The moving body is the object of the gaze and the medium of expression. According to Libanius, not just anyone’s body is suitable for dance, but the body must meet certain predefined criteria. The key is general proportions, and average height and weight. Lucian goes into this in colourful terms when he describes the unfortunate performances of pantomime dancers who deviate too much in one direction or another from the contemporary ideal body.[9] Of course, Lucian’s anecdotes also show that there were dancers of different sizes – although they may have been at greater risk of failing in expression and were not suitable for all roles because of their external characteristics. In the light of ancient sources, a proportionate body is a key characteristic of dancers in general, not just pantomime dancers. The philosopher Socrates took a stand on the issue of proportion hundreds of years earlier. He admired the group of professional performers who came to entertain guests at a feast. The group included a female dancer specialising in acrobatic numbers and a young man described as beautiful, who played the kithara (a lyric stringed instrument similar to a lyre) and danced.[10] Socrates was uninhibited in his admiration of the young man’s dancing body – how it was even more beautiful when it moved than when it stood still, and how the whole body was in motion, from neck to feet to hands. Socrates stated that this is exactly how to achieve a harmonious body.[11]

In pantomime dance, the hands were extremely important.[12] Hands were used to tell a story, as illustrated in the anecdote by Lucian about a man who, at first quite reluctantly, agreed to watch a pantomime dance performance. After the performance, the man was completely sold and exclaimed: ‘Good man, I can hear what you’re doing! Not only can I see, but it looks like you are talking to me with your hands!’[13] In the excerpt quoted above, Libanius mentions beautiful fingers as a prerequisite for expression.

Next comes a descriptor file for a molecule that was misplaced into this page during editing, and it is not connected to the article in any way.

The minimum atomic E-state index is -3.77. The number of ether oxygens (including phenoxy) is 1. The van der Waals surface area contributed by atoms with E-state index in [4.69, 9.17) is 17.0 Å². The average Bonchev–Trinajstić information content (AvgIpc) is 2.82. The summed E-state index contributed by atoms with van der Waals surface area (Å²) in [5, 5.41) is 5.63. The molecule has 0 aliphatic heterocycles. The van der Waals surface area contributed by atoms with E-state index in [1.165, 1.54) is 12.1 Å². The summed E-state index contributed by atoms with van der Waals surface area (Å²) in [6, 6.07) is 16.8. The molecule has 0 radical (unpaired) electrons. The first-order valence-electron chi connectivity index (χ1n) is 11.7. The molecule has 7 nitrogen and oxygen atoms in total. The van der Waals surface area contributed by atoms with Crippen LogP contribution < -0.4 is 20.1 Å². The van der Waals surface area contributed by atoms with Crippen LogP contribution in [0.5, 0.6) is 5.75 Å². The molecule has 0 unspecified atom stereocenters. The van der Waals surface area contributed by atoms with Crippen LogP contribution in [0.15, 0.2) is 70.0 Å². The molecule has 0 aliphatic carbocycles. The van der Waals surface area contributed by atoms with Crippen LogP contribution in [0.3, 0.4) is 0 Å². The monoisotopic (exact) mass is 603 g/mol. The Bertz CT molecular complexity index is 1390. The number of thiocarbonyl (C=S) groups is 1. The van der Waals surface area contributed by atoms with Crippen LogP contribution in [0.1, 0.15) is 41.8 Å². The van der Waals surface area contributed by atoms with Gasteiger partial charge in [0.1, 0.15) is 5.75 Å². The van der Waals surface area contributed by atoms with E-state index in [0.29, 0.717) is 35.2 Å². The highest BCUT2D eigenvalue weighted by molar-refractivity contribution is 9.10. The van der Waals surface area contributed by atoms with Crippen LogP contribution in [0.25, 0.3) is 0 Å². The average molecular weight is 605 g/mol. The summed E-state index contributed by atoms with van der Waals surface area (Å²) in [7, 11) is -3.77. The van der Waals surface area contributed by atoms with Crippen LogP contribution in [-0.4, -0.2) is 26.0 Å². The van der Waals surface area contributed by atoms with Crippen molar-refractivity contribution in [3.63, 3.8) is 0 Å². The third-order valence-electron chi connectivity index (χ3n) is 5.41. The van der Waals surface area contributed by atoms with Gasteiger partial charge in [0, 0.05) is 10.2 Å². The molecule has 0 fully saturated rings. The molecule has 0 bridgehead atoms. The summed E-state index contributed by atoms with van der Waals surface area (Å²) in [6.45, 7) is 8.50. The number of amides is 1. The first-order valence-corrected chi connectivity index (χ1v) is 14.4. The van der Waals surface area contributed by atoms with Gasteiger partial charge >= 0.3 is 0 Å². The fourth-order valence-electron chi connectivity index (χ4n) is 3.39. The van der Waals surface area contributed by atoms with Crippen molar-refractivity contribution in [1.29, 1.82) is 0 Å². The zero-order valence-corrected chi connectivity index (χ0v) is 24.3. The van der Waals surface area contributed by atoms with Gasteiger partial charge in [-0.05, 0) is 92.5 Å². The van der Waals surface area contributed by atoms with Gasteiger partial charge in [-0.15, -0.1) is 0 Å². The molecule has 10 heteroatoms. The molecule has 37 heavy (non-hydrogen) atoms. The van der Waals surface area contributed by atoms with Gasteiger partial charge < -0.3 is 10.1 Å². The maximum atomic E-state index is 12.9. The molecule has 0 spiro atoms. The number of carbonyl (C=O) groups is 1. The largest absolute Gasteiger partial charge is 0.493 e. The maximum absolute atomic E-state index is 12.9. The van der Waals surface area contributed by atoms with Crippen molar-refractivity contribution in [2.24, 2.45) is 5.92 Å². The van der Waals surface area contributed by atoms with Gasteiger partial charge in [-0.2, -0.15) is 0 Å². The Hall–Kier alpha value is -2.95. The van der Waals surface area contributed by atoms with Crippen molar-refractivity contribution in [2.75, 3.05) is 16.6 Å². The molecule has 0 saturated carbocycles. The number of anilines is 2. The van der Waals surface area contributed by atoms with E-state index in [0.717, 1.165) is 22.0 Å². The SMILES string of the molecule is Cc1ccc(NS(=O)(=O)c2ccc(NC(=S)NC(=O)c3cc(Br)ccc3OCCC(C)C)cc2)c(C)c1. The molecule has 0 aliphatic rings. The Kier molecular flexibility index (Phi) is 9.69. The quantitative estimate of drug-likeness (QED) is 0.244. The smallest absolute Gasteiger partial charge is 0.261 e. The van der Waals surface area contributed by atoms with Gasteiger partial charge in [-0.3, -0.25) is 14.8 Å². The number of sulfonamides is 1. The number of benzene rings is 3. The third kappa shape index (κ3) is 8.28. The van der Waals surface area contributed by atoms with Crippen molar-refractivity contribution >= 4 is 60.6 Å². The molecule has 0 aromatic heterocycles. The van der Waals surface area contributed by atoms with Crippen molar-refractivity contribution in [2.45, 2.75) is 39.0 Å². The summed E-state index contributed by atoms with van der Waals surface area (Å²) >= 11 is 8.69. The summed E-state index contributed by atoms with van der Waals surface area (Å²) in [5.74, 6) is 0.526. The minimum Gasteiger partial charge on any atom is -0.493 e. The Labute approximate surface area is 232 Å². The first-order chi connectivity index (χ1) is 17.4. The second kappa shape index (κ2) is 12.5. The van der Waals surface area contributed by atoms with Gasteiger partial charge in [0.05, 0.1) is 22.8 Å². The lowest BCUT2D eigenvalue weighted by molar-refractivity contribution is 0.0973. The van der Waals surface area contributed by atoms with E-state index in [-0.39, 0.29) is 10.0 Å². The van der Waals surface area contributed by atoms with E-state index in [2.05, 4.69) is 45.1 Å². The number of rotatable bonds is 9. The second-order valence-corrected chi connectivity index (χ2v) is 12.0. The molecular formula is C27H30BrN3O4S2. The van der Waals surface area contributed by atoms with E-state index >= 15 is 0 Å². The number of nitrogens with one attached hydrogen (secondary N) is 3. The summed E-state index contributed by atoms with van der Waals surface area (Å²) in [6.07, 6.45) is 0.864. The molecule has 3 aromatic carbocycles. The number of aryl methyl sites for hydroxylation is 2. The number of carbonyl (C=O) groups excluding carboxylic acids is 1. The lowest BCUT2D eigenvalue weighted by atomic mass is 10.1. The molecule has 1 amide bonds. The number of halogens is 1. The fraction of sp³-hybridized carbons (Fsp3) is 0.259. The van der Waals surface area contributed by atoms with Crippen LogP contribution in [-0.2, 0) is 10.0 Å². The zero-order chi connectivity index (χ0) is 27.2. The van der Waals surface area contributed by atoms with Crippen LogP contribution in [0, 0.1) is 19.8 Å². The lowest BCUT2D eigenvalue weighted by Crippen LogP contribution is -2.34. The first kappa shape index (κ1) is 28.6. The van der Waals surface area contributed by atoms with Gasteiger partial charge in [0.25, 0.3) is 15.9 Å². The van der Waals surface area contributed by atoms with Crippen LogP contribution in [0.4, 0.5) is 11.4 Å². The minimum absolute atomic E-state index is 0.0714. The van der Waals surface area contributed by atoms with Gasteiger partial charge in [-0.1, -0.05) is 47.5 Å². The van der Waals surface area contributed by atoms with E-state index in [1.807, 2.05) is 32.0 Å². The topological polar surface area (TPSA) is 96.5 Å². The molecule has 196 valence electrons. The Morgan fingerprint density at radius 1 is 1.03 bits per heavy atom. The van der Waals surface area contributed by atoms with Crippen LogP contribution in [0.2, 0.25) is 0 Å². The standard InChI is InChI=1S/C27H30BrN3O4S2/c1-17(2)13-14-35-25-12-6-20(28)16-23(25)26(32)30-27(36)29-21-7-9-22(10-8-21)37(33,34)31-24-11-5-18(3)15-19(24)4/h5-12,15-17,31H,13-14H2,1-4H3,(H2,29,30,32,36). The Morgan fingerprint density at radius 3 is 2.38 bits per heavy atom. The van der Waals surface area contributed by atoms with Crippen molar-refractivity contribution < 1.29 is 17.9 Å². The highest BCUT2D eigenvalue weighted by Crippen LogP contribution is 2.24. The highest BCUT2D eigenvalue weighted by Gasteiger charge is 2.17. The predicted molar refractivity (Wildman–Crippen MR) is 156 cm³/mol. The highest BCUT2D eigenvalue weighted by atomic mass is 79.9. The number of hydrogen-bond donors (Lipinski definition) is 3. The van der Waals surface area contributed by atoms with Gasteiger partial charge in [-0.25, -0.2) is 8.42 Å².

Interestingly, since the pantomime dancer was performing with a mask on his face, in the same context Libanius refers to the gaze. This comment can be seen as referring to both the dancer himself and the audience. The only openings in the pantomime mask were at the eyes – the mouth was closed, unlike in Greek drama. The eyes were therefore the only visible part of the dancer’s face, and although the eyes may not have been seen to the audience seated further away, they were at least somewhat visible on closer inspection. A lazy gaze or heavy eyelids could well have made the mask-covered face appear stiff. For the dancer, however, visibility might have been more limited. Although the mask did shield the dancer from the gaze of the audience, the dancer’s experience of the dance may have been similar both without and with the mask. In other words, in the dancer’s experience the expression of the dance extends to the face in the same way, even if the mask covers it.[14]

It is also possible that a pantomime dance could be performed without a mask belonging to the role.[15] Ancient sources do not tell us this directly, but typically they emphasise the centrality of the mask. However, the sources do mention that the dancer who played all the characters in the story changed roles at lightning speed, so the mask could have been a more generic version allowing different roles, or the dancer could have danced without the mask. The Christian church father Augustine, who was influential some decades later than Libanius, mentioned the expressive power of the dancers’ eyes as a side note,[16] and it may well be possible that unmasked pantomime dancers were more common in the times of Libanius and Augustine, 300–400 CE, than, say, in the time of Lucian, who wrote about pantomime dance a couple of centuries earlier.